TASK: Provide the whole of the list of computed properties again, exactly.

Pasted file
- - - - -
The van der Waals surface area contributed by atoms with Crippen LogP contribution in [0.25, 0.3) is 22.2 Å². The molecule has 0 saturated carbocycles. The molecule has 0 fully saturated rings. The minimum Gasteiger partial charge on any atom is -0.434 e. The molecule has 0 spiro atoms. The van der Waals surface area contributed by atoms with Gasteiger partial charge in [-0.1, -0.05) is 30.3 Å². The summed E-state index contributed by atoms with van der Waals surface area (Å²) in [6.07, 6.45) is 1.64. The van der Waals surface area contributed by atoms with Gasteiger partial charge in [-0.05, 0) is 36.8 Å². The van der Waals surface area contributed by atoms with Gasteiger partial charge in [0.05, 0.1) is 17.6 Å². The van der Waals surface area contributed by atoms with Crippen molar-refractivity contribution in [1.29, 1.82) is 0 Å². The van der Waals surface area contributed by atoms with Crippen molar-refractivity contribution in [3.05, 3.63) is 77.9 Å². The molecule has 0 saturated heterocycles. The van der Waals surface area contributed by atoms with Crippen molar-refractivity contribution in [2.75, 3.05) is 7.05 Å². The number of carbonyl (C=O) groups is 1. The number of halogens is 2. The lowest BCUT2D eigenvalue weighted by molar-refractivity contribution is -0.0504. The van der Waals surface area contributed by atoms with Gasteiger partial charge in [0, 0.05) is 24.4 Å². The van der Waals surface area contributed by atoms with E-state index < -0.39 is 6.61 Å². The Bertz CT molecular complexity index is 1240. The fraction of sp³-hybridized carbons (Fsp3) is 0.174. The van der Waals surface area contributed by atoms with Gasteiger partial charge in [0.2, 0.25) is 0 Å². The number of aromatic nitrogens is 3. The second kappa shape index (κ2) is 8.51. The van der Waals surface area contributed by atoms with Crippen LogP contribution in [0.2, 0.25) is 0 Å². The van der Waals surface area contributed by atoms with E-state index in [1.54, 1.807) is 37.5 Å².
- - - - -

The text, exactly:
The van der Waals surface area contributed by atoms with Crippen LogP contribution in [0.25, 0.3) is 22.2 Å². The molecule has 0 saturated carbocycles. The molecule has 0 fully saturated rings. The minimum Gasteiger partial charge on any atom is -0.434 e. The molecule has 0 spiro atoms. The van der Waals surface area contributed by atoms with Gasteiger partial charge in [-0.1, -0.05) is 30.3 Å². The summed E-state index contributed by atoms with van der Waals surface area (Å²) in [6.07, 6.45) is 1.64. The van der Waals surface area contributed by atoms with Gasteiger partial charge in [-0.05, 0) is 36.8 Å². The van der Waals surface area contributed by atoms with Gasteiger partial charge in [0.05, 0.1) is 17.6 Å². The van der Waals surface area contributed by atoms with Crippen molar-refractivity contribution in [1.29, 1.82) is 0 Å². The van der Waals surface area contributed by atoms with Crippen molar-refractivity contribution in [3.05, 3.63) is 77.9 Å². The molecule has 0 saturated heterocycles. The van der Waals surface area contributed by atoms with Crippen molar-refractivity contribution in [2.75, 3.05) is 7.05 Å². The number of carbonyl (C=O) groups is 1. The number of halogens is 2. The lowest BCUT2D eigenvalue weighted by molar-refractivity contribution is -0.0504. The van der Waals surface area contributed by atoms with Gasteiger partial charge in [0, 0.05) is 24.4 Å². The van der Waals surface area contributed by atoms with E-state index < -0.39 is 6.61 Å². The Bertz CT molecular complexity index is 1240. The fraction of sp³-hybridized carbons (Fsp3) is 0.174. The van der Waals surface area contributed by atoms with Gasteiger partial charge in [0.2, 0.25) is 0 Å². The number of aromatic nitrogens is 3. The second kappa shape index (κ2) is 8.51. The van der Waals surface area contributed by atoms with Crippen LogP contribution in [0.2, 0.25) is 0 Å². The van der Waals surface area contributed by atoms with E-state index in [1.54, 1.807) is 37.5 Å².